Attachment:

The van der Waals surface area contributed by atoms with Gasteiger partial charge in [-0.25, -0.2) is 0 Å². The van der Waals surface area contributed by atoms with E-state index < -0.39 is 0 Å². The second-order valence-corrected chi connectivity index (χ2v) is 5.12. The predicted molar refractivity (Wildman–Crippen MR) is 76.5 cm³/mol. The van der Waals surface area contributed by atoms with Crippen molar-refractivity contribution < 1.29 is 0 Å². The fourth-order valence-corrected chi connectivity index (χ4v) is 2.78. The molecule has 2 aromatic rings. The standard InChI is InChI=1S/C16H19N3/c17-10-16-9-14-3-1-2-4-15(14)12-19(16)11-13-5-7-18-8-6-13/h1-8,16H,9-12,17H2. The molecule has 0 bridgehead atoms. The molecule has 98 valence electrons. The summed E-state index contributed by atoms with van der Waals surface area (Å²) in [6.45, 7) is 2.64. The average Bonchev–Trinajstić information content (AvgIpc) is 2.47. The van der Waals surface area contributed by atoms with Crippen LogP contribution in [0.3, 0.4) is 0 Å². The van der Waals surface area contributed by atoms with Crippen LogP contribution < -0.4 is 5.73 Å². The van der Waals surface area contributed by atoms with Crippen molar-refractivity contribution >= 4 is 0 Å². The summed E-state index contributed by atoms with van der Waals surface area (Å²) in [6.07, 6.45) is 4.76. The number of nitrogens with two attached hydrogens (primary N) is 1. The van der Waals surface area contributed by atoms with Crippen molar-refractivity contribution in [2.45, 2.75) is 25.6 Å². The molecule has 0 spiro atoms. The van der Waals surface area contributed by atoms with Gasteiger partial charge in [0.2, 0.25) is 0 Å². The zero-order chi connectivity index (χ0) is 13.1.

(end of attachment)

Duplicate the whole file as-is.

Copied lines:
The van der Waals surface area contributed by atoms with Gasteiger partial charge in [-0.25, -0.2) is 0 Å². The van der Waals surface area contributed by atoms with E-state index < -0.39 is 0 Å². The second-order valence-corrected chi connectivity index (χ2v) is 5.12. The predicted molar refractivity (Wildman–Crippen MR) is 76.5 cm³/mol. The van der Waals surface area contributed by atoms with Crippen molar-refractivity contribution < 1.29 is 0 Å². The fourth-order valence-corrected chi connectivity index (χ4v) is 2.78. The molecule has 2 aromatic rings. The standard InChI is InChI=1S/C16H19N3/c17-10-16-9-14-3-1-2-4-15(14)12-19(16)11-13-5-7-18-8-6-13/h1-8,16H,9-12,17H2. The molecule has 0 bridgehead atoms. The molecule has 98 valence electrons. The summed E-state index contributed by atoms with van der Waals surface area (Å²) in [6.45, 7) is 2.64. The average Bonchev–Trinajstić information content (AvgIpc) is 2.47. The van der Waals surface area contributed by atoms with Crippen LogP contribution in [0.3, 0.4) is 0 Å². The van der Waals surface area contributed by atoms with Crippen LogP contribution < -0.4 is 5.73 Å². The van der Waals surface area contributed by atoms with Crippen molar-refractivity contribution >= 4 is 0 Å². The summed E-state index contributed by atoms with van der Waals surface area (Å²) in [6.07, 6.45) is 4.76. The number of nitrogens with two attached hydrogens (primary N) is 1. The van der Waals surface area contributed by atoms with Crippen molar-refractivity contribution in [2.45, 2.75) is 25.6 Å². The molecule has 0 spiro atoms. The van der Waals surface area contributed by atoms with Gasteiger partial charge in [0.2, 0.25) is 0 Å². The zero-order chi connectivity index (χ0) is 13.1.